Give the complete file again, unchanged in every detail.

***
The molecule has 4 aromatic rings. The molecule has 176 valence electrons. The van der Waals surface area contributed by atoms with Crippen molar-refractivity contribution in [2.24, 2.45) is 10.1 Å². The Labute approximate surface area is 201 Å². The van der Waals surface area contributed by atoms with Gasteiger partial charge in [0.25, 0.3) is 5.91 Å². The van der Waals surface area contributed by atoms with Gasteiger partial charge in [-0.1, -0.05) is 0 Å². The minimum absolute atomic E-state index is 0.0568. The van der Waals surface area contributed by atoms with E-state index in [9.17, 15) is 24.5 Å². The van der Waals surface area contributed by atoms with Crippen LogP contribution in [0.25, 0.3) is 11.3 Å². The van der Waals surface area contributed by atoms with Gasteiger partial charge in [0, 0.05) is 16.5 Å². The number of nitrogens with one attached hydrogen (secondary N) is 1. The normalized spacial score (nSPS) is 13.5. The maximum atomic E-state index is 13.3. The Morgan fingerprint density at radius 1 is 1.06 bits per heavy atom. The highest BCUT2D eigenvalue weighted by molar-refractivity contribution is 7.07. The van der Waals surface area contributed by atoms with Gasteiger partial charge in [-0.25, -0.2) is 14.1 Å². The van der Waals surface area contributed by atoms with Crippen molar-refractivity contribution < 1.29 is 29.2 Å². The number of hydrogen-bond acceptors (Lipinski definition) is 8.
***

The molecule has 4 aromatic rings. The molecule has 176 valence electrons. The van der Waals surface area contributed by atoms with Crippen molar-refractivity contribution in [2.24, 2.45) is 10.1 Å². The Labute approximate surface area is 201 Å². The van der Waals surface area contributed by atoms with Gasteiger partial charge in [0.25, 0.3) is 5.91 Å². The van der Waals surface area contributed by atoms with Gasteiger partial charge in [-0.1, -0.05) is 0 Å². The minimum absolute atomic E-state index is 0.0568. The van der Waals surface area contributed by atoms with E-state index in [9.17, 15) is 24.5 Å². The van der Waals surface area contributed by atoms with Crippen LogP contribution in [0.25, 0.3) is 11.3 Å². The van der Waals surface area contributed by atoms with Gasteiger partial charge in [0, 0.05) is 16.5 Å². The number of nitrogens with one attached hydrogen (secondary N) is 1. The normalized spacial score (nSPS) is 13.5. The maximum atomic E-state index is 13.3. The Morgan fingerprint density at radius 1 is 1.06 bits per heavy atom. The highest BCUT2D eigenvalue weighted by molar-refractivity contribution is 7.07. The van der Waals surface area contributed by atoms with Gasteiger partial charge in [-0.25, -0.2) is 14.1 Å². The van der Waals surface area contributed by atoms with Crippen molar-refractivity contribution < 1.29 is 29.2 Å². The number of hydrogen-bond acceptors (Lipinski definition) is 8.